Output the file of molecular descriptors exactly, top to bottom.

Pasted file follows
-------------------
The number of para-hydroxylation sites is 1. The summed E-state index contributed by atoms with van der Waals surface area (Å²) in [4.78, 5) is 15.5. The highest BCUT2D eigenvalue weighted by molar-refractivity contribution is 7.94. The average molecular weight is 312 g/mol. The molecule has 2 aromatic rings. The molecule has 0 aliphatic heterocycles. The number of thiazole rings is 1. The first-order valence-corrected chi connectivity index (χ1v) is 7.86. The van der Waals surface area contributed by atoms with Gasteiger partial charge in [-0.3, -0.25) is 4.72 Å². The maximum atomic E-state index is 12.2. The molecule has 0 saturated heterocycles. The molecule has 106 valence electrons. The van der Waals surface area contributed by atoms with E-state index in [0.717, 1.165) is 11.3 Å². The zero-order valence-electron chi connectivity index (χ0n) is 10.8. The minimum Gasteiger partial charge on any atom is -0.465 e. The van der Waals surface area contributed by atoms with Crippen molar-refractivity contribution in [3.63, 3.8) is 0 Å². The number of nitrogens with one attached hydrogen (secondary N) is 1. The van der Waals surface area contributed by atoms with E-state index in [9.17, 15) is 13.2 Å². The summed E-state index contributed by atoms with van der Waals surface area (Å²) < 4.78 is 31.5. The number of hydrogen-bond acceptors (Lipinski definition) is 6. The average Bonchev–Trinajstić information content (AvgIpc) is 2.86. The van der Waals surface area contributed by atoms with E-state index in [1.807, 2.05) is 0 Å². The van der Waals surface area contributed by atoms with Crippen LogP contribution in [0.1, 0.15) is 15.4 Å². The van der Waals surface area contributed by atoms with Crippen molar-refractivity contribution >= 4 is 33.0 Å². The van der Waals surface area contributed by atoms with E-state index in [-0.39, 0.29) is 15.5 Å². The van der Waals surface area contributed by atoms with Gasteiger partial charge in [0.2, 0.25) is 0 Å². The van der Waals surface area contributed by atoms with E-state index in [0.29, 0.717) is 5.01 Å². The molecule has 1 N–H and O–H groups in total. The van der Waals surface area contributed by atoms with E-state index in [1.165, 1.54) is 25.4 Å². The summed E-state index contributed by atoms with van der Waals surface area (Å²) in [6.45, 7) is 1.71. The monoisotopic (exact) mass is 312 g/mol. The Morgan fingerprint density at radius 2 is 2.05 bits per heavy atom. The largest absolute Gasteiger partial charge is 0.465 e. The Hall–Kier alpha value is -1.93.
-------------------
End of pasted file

The number of para-hydroxylation sites is 1. The summed E-state index contributed by atoms with van der Waals surface area (Å²) in [4.78, 5) is 15.5. The highest BCUT2D eigenvalue weighted by molar-refractivity contribution is 7.94. The average molecular weight is 312 g/mol. The molecule has 2 aromatic rings. The molecule has 0 aliphatic heterocycles. The number of thiazole rings is 1. The first-order valence-corrected chi connectivity index (χ1v) is 7.86. The van der Waals surface area contributed by atoms with Gasteiger partial charge in [-0.3, -0.25) is 4.72 Å². The maximum atomic E-state index is 12.2. The molecule has 0 saturated heterocycles. The molecule has 106 valence electrons. The van der Waals surface area contributed by atoms with E-state index in [0.717, 1.165) is 11.3 Å². The zero-order valence-electron chi connectivity index (χ0n) is 10.8. The minimum Gasteiger partial charge on any atom is -0.465 e. The van der Waals surface area contributed by atoms with Crippen molar-refractivity contribution in [3.63, 3.8) is 0 Å². The number of nitrogens with one attached hydrogen (secondary N) is 1. The van der Waals surface area contributed by atoms with E-state index in [9.17, 15) is 13.2 Å². The summed E-state index contributed by atoms with van der Waals surface area (Å²) < 4.78 is 31.5. The number of hydrogen-bond acceptors (Lipinski definition) is 6. The average Bonchev–Trinajstić information content (AvgIpc) is 2.86. The van der Waals surface area contributed by atoms with E-state index in [1.807, 2.05) is 0 Å². The van der Waals surface area contributed by atoms with Crippen LogP contribution in [0.1, 0.15) is 15.4 Å². The van der Waals surface area contributed by atoms with Crippen molar-refractivity contribution >= 4 is 33.0 Å². The van der Waals surface area contributed by atoms with E-state index in [-0.39, 0.29) is 15.5 Å². The van der Waals surface area contributed by atoms with Gasteiger partial charge in [0.2, 0.25) is 0 Å². The van der Waals surface area contributed by atoms with E-state index in [0.29, 0.717) is 5.01 Å². The molecule has 1 N–H and O–H groups in total. The van der Waals surface area contributed by atoms with E-state index in [1.165, 1.54) is 25.4 Å². The summed E-state index contributed by atoms with van der Waals surface area (Å²) in [6.45, 7) is 1.71. The monoisotopic (exact) mass is 312 g/mol. The Morgan fingerprint density at radius 2 is 2.05 bits per heavy atom. The largest absolute Gasteiger partial charge is 0.465 e. The Hall–Kier alpha value is -1.93.